5. Dry shampoo: In some cases, you might not be able to get your dog into the bath before a clip. Therefore, a great dry shampoo might help you get rid of nuisance dirt on the fly.

When to Visit a Professional Groomer

There may be some cases where you need to take your dog to a groomer – such as if they have matted or tangled fur, if they are extremely anxious or a breed that requires a lot of specialist hairdressing.

Professional grooming can cost a lot in the long run; however, if you have a lot of thick fur to contend with or can’t take blades to your dog without them getting worried, it might be your best option.


What direction should I clip my dog?

You should always clip your dog in the direction that their fur is growing in. This will ensure that you avoid hurting or pulling them while you trim.

Can I use human clippers on my dog?

No – it’s not a good idea to use a human trimmer or clippers on a dog, simply because they are not made with their specific needs in mind. The guide comb on a human trimmer is much different to that of a dog’s – and what’s more, they can overheat very easily.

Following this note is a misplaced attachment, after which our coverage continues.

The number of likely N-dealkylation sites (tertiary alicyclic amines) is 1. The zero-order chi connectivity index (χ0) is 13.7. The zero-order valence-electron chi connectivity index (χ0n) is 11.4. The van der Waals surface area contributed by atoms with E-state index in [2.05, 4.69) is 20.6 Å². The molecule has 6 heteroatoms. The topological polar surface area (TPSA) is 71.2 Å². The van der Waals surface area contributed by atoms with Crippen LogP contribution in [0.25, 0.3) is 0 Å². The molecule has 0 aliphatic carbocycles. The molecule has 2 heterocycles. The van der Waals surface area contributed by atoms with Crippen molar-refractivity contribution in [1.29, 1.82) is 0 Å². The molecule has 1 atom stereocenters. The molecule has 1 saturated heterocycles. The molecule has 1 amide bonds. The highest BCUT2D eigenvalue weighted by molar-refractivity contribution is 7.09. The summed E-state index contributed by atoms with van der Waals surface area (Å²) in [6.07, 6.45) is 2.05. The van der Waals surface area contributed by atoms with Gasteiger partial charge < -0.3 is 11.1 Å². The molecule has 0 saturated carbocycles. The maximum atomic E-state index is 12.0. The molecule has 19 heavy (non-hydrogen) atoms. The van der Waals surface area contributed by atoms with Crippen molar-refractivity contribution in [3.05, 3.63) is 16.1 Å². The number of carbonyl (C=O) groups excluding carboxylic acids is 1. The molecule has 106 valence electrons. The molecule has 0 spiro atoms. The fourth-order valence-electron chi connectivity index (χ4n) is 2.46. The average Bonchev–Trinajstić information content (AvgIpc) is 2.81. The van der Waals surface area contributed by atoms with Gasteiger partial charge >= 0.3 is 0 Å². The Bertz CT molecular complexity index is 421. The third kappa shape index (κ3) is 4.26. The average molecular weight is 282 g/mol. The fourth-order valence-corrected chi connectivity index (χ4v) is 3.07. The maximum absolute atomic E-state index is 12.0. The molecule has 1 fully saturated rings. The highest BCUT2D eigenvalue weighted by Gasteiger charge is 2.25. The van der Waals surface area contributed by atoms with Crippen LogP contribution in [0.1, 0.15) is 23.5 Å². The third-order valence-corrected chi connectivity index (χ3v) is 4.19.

Can I hurt my dog with clippers?

It is possible to hurt your dog with clippers if you move too quickly, use the wrong clippers, or if you accidentally slip. That’s why it is so important to take the clipping process very carefully. Even hot clippers can cause pain and distress.

The Last Word

If you’d like to start clipping your dog from home, there are plenty of great options out there for you to choose from. However, you have to take dog hairdressing very carefully. It can be a very anxious time for a pet – and you owe it to them to invest in a great quality trimmer, as well as to take your time to be gentle.

Once you’ve learned how to groom a dog with clippers. Why not start looking at the best dog clippers available online? You could save yourself hundreds in groomer bills

Donna Hepburn

Published author, content writer and qualified dog behaviourist I have owned dogs all my life from Boxers, Rottweilers and Akitas, to Staffies and currently a very demanding Frenchie who is harder work than all the others put together.

I had a collar making business for over 10 years and am involved with several doggy charities. I currently live in the northeast and when I am not writing about dogs I enjoy, travelling, cooking and reading.